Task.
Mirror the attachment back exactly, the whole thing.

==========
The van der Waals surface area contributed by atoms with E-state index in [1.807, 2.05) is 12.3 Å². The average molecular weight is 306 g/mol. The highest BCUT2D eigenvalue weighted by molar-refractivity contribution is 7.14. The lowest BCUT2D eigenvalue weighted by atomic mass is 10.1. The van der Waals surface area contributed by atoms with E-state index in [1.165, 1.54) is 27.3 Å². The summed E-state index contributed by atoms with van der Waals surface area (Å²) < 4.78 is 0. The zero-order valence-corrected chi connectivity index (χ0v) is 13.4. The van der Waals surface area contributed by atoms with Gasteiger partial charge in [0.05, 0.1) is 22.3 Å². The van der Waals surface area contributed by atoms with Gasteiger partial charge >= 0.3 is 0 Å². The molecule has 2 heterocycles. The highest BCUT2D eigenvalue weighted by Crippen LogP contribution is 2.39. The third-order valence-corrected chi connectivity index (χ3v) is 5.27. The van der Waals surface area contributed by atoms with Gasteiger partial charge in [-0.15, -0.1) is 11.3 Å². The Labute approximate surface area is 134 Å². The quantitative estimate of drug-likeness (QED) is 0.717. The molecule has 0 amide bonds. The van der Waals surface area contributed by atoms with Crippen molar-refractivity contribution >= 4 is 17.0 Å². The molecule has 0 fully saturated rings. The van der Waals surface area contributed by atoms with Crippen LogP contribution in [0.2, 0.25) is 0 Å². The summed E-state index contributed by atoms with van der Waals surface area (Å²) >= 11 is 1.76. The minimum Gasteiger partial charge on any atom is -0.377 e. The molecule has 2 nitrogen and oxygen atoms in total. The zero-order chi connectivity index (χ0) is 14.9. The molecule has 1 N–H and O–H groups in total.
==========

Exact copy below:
The van der Waals surface area contributed by atoms with E-state index in [1.807, 2.05) is 12.3 Å². The average molecular weight is 306 g/mol. The highest BCUT2D eigenvalue weighted by molar-refractivity contribution is 7.14. The lowest BCUT2D eigenvalue weighted by atomic mass is 10.1. The van der Waals surface area contributed by atoms with E-state index in [1.165, 1.54) is 27.3 Å². The summed E-state index contributed by atoms with van der Waals surface area (Å²) < 4.78 is 0. The zero-order valence-corrected chi connectivity index (χ0v) is 13.4. The van der Waals surface area contributed by atoms with Gasteiger partial charge in [0.05, 0.1) is 22.3 Å². The van der Waals surface area contributed by atoms with Gasteiger partial charge >= 0.3 is 0 Å². The molecule has 2 heterocycles. The highest BCUT2D eigenvalue weighted by Crippen LogP contribution is 2.39. The third-order valence-corrected chi connectivity index (χ3v) is 5.27. The van der Waals surface area contributed by atoms with Gasteiger partial charge in [-0.15, -0.1) is 11.3 Å². The Labute approximate surface area is 134 Å². The quantitative estimate of drug-likeness (QED) is 0.717. The molecule has 0 amide bonds. The van der Waals surface area contributed by atoms with Crippen molar-refractivity contribution >= 4 is 17.0 Å². The molecule has 0 fully saturated rings. The van der Waals surface area contributed by atoms with Crippen LogP contribution in [0.2, 0.25) is 0 Å². The summed E-state index contributed by atoms with van der Waals surface area (Å²) >= 11 is 1.76. The minimum Gasteiger partial charge on any atom is -0.377 e. The molecule has 2 nitrogen and oxygen atoms in total. The zero-order chi connectivity index (χ0) is 14.9. The molecule has 1 N–H and O–H groups in total.